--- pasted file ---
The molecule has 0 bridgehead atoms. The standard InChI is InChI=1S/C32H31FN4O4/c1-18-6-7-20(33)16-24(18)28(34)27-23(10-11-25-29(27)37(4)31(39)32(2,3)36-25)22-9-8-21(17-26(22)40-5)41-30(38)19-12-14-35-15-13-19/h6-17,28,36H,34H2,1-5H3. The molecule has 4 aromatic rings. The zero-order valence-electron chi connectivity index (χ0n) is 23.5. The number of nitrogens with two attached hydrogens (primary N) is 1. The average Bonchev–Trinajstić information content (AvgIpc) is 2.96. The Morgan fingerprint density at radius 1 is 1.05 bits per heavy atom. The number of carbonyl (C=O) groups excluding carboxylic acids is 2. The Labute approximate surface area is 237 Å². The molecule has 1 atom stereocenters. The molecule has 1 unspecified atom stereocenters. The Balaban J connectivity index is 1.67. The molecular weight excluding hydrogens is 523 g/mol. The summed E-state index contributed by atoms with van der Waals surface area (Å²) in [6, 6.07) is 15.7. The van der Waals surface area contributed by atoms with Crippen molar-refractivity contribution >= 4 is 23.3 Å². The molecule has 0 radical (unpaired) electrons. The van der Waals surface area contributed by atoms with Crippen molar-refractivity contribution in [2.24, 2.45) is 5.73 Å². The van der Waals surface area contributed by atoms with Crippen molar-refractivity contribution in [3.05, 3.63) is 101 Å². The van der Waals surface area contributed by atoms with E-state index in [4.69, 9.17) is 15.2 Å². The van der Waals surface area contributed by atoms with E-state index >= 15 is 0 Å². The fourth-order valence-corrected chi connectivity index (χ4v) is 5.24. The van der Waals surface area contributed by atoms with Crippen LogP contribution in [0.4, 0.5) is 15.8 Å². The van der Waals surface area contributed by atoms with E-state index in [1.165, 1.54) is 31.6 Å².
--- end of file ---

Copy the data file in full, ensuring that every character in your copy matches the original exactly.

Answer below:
The molecule has 0 bridgehead atoms. The standard InChI is InChI=1S/C32H31FN4O4/c1-18-6-7-20(33)16-24(18)28(34)27-23(10-11-25-29(27)37(4)31(39)32(2,3)36-25)22-9-8-21(17-26(22)40-5)41-30(38)19-12-14-35-15-13-19/h6-17,28,36H,34H2,1-5H3. The molecule has 4 aromatic rings. The zero-order valence-electron chi connectivity index (χ0n) is 23.5. The number of nitrogens with two attached hydrogens (primary N) is 1. The average Bonchev–Trinajstić information content (AvgIpc) is 2.96. The Morgan fingerprint density at radius 1 is 1.05 bits per heavy atom. The number of carbonyl (C=O) groups excluding carboxylic acids is 2. The Labute approximate surface area is 237 Å². The molecule has 1 atom stereocenters. The molecule has 1 unspecified atom stereocenters. The Balaban J connectivity index is 1.67. The molecular weight excluding hydrogens is 523 g/mol. The summed E-state index contributed by atoms with van der Waals surface area (Å²) in [6, 6.07) is 15.7. The van der Waals surface area contributed by atoms with Crippen molar-refractivity contribution >= 4 is 23.3 Å². The molecule has 0 radical (unpaired) electrons. The van der Waals surface area contributed by atoms with Crippen molar-refractivity contribution in [2.24, 2.45) is 5.73 Å². The van der Waals surface area contributed by atoms with Crippen molar-refractivity contribution in [3.05, 3.63) is 101 Å². The van der Waals surface area contributed by atoms with E-state index in [4.69, 9.17) is 15.2 Å². The van der Waals surface area contributed by atoms with E-state index >= 15 is 0 Å². The fourth-order valence-corrected chi connectivity index (χ4v) is 5.24. The van der Waals surface area contributed by atoms with Crippen LogP contribution in [0.4, 0.5) is 15.8 Å². The van der Waals surface area contributed by atoms with E-state index in [1.165, 1.54) is 31.6 Å².